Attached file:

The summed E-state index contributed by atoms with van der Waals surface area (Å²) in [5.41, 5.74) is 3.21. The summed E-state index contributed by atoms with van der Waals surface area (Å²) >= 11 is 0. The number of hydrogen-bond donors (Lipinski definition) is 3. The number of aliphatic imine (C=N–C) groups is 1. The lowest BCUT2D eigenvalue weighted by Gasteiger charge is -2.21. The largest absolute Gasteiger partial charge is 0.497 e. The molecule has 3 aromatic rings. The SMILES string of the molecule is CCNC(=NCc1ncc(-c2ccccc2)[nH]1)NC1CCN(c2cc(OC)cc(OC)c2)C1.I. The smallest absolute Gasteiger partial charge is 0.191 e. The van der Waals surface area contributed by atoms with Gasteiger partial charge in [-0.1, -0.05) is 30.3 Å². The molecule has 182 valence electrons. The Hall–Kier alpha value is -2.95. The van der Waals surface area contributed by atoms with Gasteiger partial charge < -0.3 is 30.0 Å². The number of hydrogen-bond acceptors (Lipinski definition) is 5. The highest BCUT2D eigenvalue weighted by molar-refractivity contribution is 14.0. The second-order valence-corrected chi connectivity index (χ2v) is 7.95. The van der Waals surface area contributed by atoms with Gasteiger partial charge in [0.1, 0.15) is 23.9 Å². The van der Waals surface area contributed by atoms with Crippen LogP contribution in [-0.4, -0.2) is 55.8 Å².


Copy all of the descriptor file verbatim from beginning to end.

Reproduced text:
The summed E-state index contributed by atoms with van der Waals surface area (Å²) in [5.41, 5.74) is 3.21. The summed E-state index contributed by atoms with van der Waals surface area (Å²) >= 11 is 0. The number of hydrogen-bond donors (Lipinski definition) is 3. The number of aliphatic imine (C=N–C) groups is 1. The lowest BCUT2D eigenvalue weighted by Gasteiger charge is -2.21. The largest absolute Gasteiger partial charge is 0.497 e. The molecule has 3 aromatic rings. The SMILES string of the molecule is CCNC(=NCc1ncc(-c2ccccc2)[nH]1)NC1CCN(c2cc(OC)cc(OC)c2)C1.I. The smallest absolute Gasteiger partial charge is 0.191 e. The van der Waals surface area contributed by atoms with Gasteiger partial charge in [-0.1, -0.05) is 30.3 Å². The molecule has 182 valence electrons. The Hall–Kier alpha value is -2.95. The van der Waals surface area contributed by atoms with Gasteiger partial charge < -0.3 is 30.0 Å². The number of hydrogen-bond acceptors (Lipinski definition) is 5. The highest BCUT2D eigenvalue weighted by molar-refractivity contribution is 14.0. The second-order valence-corrected chi connectivity index (χ2v) is 7.95. The van der Waals surface area contributed by atoms with Gasteiger partial charge in [0.1, 0.15) is 23.9 Å². The van der Waals surface area contributed by atoms with Crippen LogP contribution in [-0.4, -0.2) is 55.8 Å².